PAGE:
Coronavirus will be cinema’s biggest villain for some time yet

More films will be sent straight to streaming as struggling exhibitors go fully dark

A cinema in Shenyang in China is sprayed with disinfectant as it prepared to reopen in March: all cinemas in China are now closed again. Photograph: STR/AFP via Getty Images.

A cinema in Shenyang in China is sprayed with disinfectant as it prepared to reopen in March: all cinemas in China are now closed again. Photograph: STR/AFP via Getty Images.

 

On the sides of the ghost buses now hurtling through Dublin, you can still see posters for A Quiet Place Part II, one of dozens of films to have their spring releases kyboshed by coronavirus. There’s almost nobody on the bus, almost nobody on the street, and absolutely nobody in the cinemas, but in the absence of new advertisements, the stricken face of star Emily Blunt looms on.

Beside it, sits the name of co-star Cillian Murphy, who you may know from such films as 28 Days Later, a cheery tale about the breakdown of society after the spread of a deadly virus.

The original A Quiet Place, an unexpected hit in 2018, presented a different kind of apocalypse, one in which making any sound at all got you killed by extraterrestrials. This notoriously saw cinema audiences maintain a tense silence throughout. Chatter ceased, rustle-prone sweet pouches remained full, and the occasional cough was followed by nervous ripples of laughter.

Now the cinemas are silent for another reason, and some films are not just seeing their releases deferred, but cancelled, the question is this: what happens when all government-mandated forms of social distancing are history?

For Tim Richards, founder and chief executive of the cinema chain Vue, the answer is an ecstatic return to cinemagoing.

“Families, couples, individuals are being tied up at home for weeks or months now,” he told the Observer. “When it is over, there will be a demand to get out like we have never seen in history. There is no scenario after lockdown where people will say ‘I’m not going out, I’m staying in to watch Netflix’.”

In broad terms, I would subscribe to this pent-up demand theory. Although it has become a fashionable exercise lately to tease through how life might be different (usually better) “when it is over”, there’s an equally optimistic impulse pushing people to mentally draw up lists of parties to stage, places to go, things to buy and activities never to be taken for granted again.

But it probably won’t happen overnight. We’re hardly going to flock en masse to our nearest cinema the minute it is allowed to reopen, then proceed to cough into each other’s popcorn buckets as, weary of Netflix, we rush to consume the finest films that streaming services don’t have to offer.

Second waves

If there is a post-Covid-19 bounce, it will more likely arrive some time after months of industry struggle, caution and lingering restrictions. There is already a precedent for how it might unfold. In China, about 500 out of its 70,000 cinemas reopened in March, showing old releases, only to shut down again days later as authorities acted to suppress a second wave of virus transmission. None of the major exhibition chains had joined in the reopening, and there were no new movies to show anyway.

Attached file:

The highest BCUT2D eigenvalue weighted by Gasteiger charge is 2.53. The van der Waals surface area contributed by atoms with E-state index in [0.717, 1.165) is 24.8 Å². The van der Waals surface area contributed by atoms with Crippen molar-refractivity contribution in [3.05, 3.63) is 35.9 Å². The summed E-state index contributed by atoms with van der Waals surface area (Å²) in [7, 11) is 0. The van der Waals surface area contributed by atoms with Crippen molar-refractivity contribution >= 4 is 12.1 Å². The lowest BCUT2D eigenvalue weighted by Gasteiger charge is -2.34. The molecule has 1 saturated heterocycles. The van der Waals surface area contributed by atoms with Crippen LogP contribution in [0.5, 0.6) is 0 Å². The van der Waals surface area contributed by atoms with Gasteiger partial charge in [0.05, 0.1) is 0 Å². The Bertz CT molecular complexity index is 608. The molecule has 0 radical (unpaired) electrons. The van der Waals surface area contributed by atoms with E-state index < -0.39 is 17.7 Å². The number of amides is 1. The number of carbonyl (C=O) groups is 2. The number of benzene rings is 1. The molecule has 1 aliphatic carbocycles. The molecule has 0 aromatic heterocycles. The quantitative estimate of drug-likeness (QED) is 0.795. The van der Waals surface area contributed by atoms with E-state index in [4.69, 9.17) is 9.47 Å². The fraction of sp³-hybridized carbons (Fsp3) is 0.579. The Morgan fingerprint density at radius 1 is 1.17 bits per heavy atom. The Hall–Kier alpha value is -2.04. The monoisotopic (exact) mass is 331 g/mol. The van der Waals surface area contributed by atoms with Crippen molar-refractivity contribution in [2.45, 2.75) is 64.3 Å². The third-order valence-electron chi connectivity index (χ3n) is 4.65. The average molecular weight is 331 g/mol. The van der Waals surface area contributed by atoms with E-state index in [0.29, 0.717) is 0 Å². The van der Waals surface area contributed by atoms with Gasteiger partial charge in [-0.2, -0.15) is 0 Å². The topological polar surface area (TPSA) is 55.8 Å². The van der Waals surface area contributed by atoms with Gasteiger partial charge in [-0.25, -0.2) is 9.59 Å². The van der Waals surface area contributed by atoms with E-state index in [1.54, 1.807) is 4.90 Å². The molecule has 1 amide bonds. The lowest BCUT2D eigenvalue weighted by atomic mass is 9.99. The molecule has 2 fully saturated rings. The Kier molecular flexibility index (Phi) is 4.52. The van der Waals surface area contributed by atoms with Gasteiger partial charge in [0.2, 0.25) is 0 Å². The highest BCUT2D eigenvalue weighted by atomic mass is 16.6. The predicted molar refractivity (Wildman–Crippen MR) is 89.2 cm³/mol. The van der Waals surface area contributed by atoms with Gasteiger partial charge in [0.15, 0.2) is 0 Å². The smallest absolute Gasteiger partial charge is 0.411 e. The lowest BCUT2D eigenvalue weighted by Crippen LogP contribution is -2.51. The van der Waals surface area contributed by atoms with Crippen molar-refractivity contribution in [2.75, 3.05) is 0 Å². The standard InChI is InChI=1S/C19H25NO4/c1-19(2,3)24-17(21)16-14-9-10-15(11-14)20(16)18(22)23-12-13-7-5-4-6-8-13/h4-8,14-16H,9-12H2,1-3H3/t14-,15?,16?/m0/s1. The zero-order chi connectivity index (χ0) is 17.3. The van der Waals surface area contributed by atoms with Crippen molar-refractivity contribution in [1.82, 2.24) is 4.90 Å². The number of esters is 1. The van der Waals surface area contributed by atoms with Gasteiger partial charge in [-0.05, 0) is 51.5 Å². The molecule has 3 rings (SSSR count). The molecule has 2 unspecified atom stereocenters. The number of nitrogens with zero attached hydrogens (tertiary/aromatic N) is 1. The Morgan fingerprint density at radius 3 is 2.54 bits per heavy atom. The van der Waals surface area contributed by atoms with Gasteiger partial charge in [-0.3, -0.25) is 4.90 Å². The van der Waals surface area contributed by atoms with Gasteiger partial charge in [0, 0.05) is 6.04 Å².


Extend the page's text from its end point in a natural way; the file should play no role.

Here, a point may feasibly come where public health logic suggests an initial period of partial-opening, in which cinemas void the majority of the seats and customers sit at least 2m apart, similar to the conditions that prevailed during their brief bids to stay open after schools closed in mid-March. Friday night at the multiplex would resemble the sparseness of an arthouse cinema on a Tuesday afternoon.

But there would be little business logic for anyone involved. No Hollywood distributor wants to release a big-budget title into so uncertain and tentative a market, one in which the audience needs to be feeling adventurous just to enter an enclosed space with strangers.

A Quiet Place Part II, due to open on March 20th, was one of the early postponements, with distributor Paramount Pictures rescheduling its release for September, though not before the promotion of the film was well under way.

The same was true for No Time to Die, the Bond instalment that was the first blockbuster to be pulled, in what now seems like a highly prescient March 4th announcement by MGM, Universal and producers Michael G Wilson and Barbara Broccoli. In an alternative pandemic-free universe, Ireland’s cinemas would have been packed last weekend with Bond fans (or Daniel Craig fans), as 007 returned to screens. Now, fingers crossed, Bond will be seen behaving badly in November.

Release bottleneck

Amid the uprooting of months of studio “tent-poles”, some releases, such as Fast and Furious 9, Minions: The Rise of Gru, and Ghostbusters: Afterlife, have been pushed out to 2021, by which point the bottleneck may ease, if only because production stoppages will prevent the next batch of films from timely completion.

But while the likes of Bond, Top Gun: Maverick, and Wonder Woman 1984 are still destined to have their day, that’s not true for smaller films. And it’s not just the smallest of the small either: anything that isn’t a nailed-down winner is at risk of having its theatrical release scrubbed from the calendar. On Friday, Disney announced that Kenneth Branagh’s Artemis Fowl, adapted from the fantasy novel by Eoin Colfer, would now bypass cinemas and launch on Disney+. It won’t be the last film to take this route.

Some exhibitors, notably debt-burdened Cineworld, have already sounded the financial alarm bells. Not every cinema will have the cash cushions required to survive such a disastrous year: some may be saying “that’s all folks” before they even get the chance to screen the flurry of pandemic films now in hasty, inevitable development.

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